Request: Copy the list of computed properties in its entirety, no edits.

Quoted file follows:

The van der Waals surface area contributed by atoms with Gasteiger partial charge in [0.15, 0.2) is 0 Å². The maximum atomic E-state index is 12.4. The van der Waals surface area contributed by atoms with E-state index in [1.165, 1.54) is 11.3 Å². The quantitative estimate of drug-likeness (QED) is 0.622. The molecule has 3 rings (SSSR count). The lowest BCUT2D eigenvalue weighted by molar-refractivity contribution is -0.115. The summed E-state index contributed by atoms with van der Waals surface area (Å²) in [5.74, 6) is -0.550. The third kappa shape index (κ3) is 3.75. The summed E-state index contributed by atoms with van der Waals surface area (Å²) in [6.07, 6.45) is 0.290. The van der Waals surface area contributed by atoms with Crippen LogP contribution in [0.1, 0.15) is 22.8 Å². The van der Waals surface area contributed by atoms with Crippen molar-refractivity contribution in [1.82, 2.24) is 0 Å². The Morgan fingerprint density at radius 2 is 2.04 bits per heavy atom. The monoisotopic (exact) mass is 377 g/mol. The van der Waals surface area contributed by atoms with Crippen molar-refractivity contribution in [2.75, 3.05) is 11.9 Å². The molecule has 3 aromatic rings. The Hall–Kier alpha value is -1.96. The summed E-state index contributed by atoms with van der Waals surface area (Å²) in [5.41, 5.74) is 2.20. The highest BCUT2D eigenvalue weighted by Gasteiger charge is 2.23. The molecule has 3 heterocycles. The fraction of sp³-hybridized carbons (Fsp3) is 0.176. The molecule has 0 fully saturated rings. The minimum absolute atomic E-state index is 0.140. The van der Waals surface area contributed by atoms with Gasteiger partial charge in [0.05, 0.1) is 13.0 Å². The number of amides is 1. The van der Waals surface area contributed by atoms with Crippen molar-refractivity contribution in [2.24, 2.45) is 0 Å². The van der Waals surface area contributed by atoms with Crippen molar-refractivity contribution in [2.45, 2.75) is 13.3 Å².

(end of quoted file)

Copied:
The van der Waals surface area contributed by atoms with Gasteiger partial charge in [0.15, 0.2) is 0 Å². The maximum atomic E-state index is 12.4. The van der Waals surface area contributed by atoms with E-state index in [1.165, 1.54) is 11.3 Å². The quantitative estimate of drug-likeness (QED) is 0.622. The molecule has 3 rings (SSSR count). The lowest BCUT2D eigenvalue weighted by molar-refractivity contribution is -0.115. The summed E-state index contributed by atoms with van der Waals surface area (Å²) in [5.74, 6) is -0.550. The third kappa shape index (κ3) is 3.75. The summed E-state index contributed by atoms with van der Waals surface area (Å²) in [6.07, 6.45) is 0.290. The van der Waals surface area contributed by atoms with Crippen LogP contribution in [0.1, 0.15) is 22.8 Å². The van der Waals surface area contributed by atoms with Crippen molar-refractivity contribution in [1.82, 2.24) is 0 Å². The Morgan fingerprint density at radius 2 is 2.04 bits per heavy atom. The monoisotopic (exact) mass is 377 g/mol. The van der Waals surface area contributed by atoms with Crippen molar-refractivity contribution in [2.75, 3.05) is 11.9 Å². The molecule has 3 aromatic rings. The Hall–Kier alpha value is -1.96. The summed E-state index contributed by atoms with van der Waals surface area (Å²) in [5.41, 5.74) is 2.20. The highest BCUT2D eigenvalue weighted by Gasteiger charge is 2.23. The molecule has 3 heterocycles. The fraction of sp³-hybridized carbons (Fsp3) is 0.176. The molecule has 0 fully saturated rings. The minimum absolute atomic E-state index is 0.140. The van der Waals surface area contributed by atoms with Gasteiger partial charge in [0.05, 0.1) is 13.0 Å². The number of amides is 1. The van der Waals surface area contributed by atoms with Crippen molar-refractivity contribution in [2.24, 2.45) is 0 Å². The van der Waals surface area contributed by atoms with Crippen molar-refractivity contribution in [2.45, 2.75) is 13.3 Å².